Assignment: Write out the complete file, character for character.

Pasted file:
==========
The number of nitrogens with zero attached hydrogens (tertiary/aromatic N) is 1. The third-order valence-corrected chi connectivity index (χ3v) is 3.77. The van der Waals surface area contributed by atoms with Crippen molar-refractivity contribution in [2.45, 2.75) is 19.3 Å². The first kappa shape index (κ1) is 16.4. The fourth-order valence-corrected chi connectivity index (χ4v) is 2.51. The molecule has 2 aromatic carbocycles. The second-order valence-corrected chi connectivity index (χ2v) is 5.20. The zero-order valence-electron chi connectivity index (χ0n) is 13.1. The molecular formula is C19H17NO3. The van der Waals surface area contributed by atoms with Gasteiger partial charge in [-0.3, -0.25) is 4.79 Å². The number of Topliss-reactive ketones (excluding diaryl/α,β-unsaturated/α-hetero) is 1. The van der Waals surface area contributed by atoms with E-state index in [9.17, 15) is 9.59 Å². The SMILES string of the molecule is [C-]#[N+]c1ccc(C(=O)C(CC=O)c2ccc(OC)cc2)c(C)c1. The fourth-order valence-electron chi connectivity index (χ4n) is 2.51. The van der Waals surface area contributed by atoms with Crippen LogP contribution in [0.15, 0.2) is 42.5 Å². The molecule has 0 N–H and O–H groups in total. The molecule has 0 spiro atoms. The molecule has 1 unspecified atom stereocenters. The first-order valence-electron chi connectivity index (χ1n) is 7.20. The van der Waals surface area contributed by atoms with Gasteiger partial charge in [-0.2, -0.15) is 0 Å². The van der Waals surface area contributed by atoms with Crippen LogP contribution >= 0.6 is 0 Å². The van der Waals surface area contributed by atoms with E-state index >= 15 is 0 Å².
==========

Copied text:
The number of nitrogens with zero attached hydrogens (tertiary/aromatic N) is 1. The third-order valence-corrected chi connectivity index (χ3v) is 3.77. The van der Waals surface area contributed by atoms with Crippen molar-refractivity contribution in [2.45, 2.75) is 19.3 Å². The first kappa shape index (κ1) is 16.4. The fourth-order valence-corrected chi connectivity index (χ4v) is 2.51. The molecule has 2 aromatic carbocycles. The second-order valence-corrected chi connectivity index (χ2v) is 5.20. The zero-order valence-electron chi connectivity index (χ0n) is 13.1. The molecular formula is C19H17NO3. The van der Waals surface area contributed by atoms with Gasteiger partial charge in [-0.3, -0.25) is 4.79 Å². The number of Topliss-reactive ketones (excluding diaryl/α,β-unsaturated/α-hetero) is 1. The van der Waals surface area contributed by atoms with E-state index in [9.17, 15) is 9.59 Å². The SMILES string of the molecule is [C-]#[N+]c1ccc(C(=O)C(CC=O)c2ccc(OC)cc2)c(C)c1. The fourth-order valence-electron chi connectivity index (χ4n) is 2.51. The van der Waals surface area contributed by atoms with Crippen LogP contribution in [0.15, 0.2) is 42.5 Å². The molecule has 0 N–H and O–H groups in total. The molecule has 0 spiro atoms. The molecule has 1 unspecified atom stereocenters. The first-order valence-electron chi connectivity index (χ1n) is 7.20. The van der Waals surface area contributed by atoms with Gasteiger partial charge in [-0.2, -0.15) is 0 Å². The van der Waals surface area contributed by atoms with Crippen LogP contribution >= 0.6 is 0 Å². The van der Waals surface area contributed by atoms with E-state index >= 15 is 0 Å².